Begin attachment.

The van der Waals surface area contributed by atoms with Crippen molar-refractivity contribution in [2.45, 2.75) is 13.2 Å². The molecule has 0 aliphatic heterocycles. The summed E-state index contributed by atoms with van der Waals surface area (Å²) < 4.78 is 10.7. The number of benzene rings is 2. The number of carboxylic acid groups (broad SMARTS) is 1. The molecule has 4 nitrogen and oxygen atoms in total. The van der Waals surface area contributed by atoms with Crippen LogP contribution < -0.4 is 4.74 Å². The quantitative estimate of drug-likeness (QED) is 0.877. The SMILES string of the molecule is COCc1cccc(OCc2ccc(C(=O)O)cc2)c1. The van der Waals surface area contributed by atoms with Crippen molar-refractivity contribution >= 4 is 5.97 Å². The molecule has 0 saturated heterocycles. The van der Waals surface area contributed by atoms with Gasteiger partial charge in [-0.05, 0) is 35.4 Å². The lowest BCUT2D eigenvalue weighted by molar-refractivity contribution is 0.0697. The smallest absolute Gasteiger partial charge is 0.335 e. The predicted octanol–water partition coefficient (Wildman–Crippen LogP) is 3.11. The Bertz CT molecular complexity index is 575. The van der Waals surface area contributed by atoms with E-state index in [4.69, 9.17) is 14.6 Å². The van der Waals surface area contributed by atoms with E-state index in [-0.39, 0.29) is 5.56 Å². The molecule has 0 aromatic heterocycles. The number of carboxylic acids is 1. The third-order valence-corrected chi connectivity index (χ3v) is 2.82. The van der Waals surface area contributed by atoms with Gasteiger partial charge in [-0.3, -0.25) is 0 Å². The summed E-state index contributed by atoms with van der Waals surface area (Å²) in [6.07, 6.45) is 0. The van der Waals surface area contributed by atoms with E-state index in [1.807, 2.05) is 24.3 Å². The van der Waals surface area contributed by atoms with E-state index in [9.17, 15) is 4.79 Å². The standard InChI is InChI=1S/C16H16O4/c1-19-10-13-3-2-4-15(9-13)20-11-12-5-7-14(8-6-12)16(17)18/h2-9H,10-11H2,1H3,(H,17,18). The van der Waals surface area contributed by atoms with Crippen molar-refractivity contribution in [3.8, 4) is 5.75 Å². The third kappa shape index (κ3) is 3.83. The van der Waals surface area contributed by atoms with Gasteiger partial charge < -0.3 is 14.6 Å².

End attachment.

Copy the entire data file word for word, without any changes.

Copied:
The van der Waals surface area contributed by atoms with Crippen molar-refractivity contribution in [2.45, 2.75) is 13.2 Å². The molecule has 0 aliphatic heterocycles. The summed E-state index contributed by atoms with van der Waals surface area (Å²) < 4.78 is 10.7. The number of benzene rings is 2. The number of carboxylic acid groups (broad SMARTS) is 1. The molecule has 4 nitrogen and oxygen atoms in total. The van der Waals surface area contributed by atoms with Crippen LogP contribution < -0.4 is 4.74 Å². The quantitative estimate of drug-likeness (QED) is 0.877. The SMILES string of the molecule is COCc1cccc(OCc2ccc(C(=O)O)cc2)c1. The van der Waals surface area contributed by atoms with Crippen molar-refractivity contribution >= 4 is 5.97 Å². The molecule has 0 saturated heterocycles. The van der Waals surface area contributed by atoms with Gasteiger partial charge in [-0.05, 0) is 35.4 Å². The lowest BCUT2D eigenvalue weighted by molar-refractivity contribution is 0.0697. The smallest absolute Gasteiger partial charge is 0.335 e. The predicted octanol–water partition coefficient (Wildman–Crippen LogP) is 3.11. The Bertz CT molecular complexity index is 575. The van der Waals surface area contributed by atoms with E-state index in [4.69, 9.17) is 14.6 Å². The van der Waals surface area contributed by atoms with E-state index in [-0.39, 0.29) is 5.56 Å². The molecule has 0 aromatic heterocycles. The number of carboxylic acids is 1. The third-order valence-corrected chi connectivity index (χ3v) is 2.82. The van der Waals surface area contributed by atoms with Gasteiger partial charge in [-0.3, -0.25) is 0 Å². The summed E-state index contributed by atoms with van der Waals surface area (Å²) in [6.07, 6.45) is 0. The van der Waals surface area contributed by atoms with E-state index in [1.807, 2.05) is 24.3 Å². The van der Waals surface area contributed by atoms with E-state index in [9.17, 15) is 4.79 Å². The standard InChI is InChI=1S/C16H16O4/c1-19-10-13-3-2-4-15(9-13)20-11-12-5-7-14(8-6-12)16(17)18/h2-9H,10-11H2,1H3,(H,17,18). The van der Waals surface area contributed by atoms with Crippen molar-refractivity contribution in [3.8, 4) is 5.75 Å². The third kappa shape index (κ3) is 3.83. The van der Waals surface area contributed by atoms with Gasteiger partial charge < -0.3 is 14.6 Å².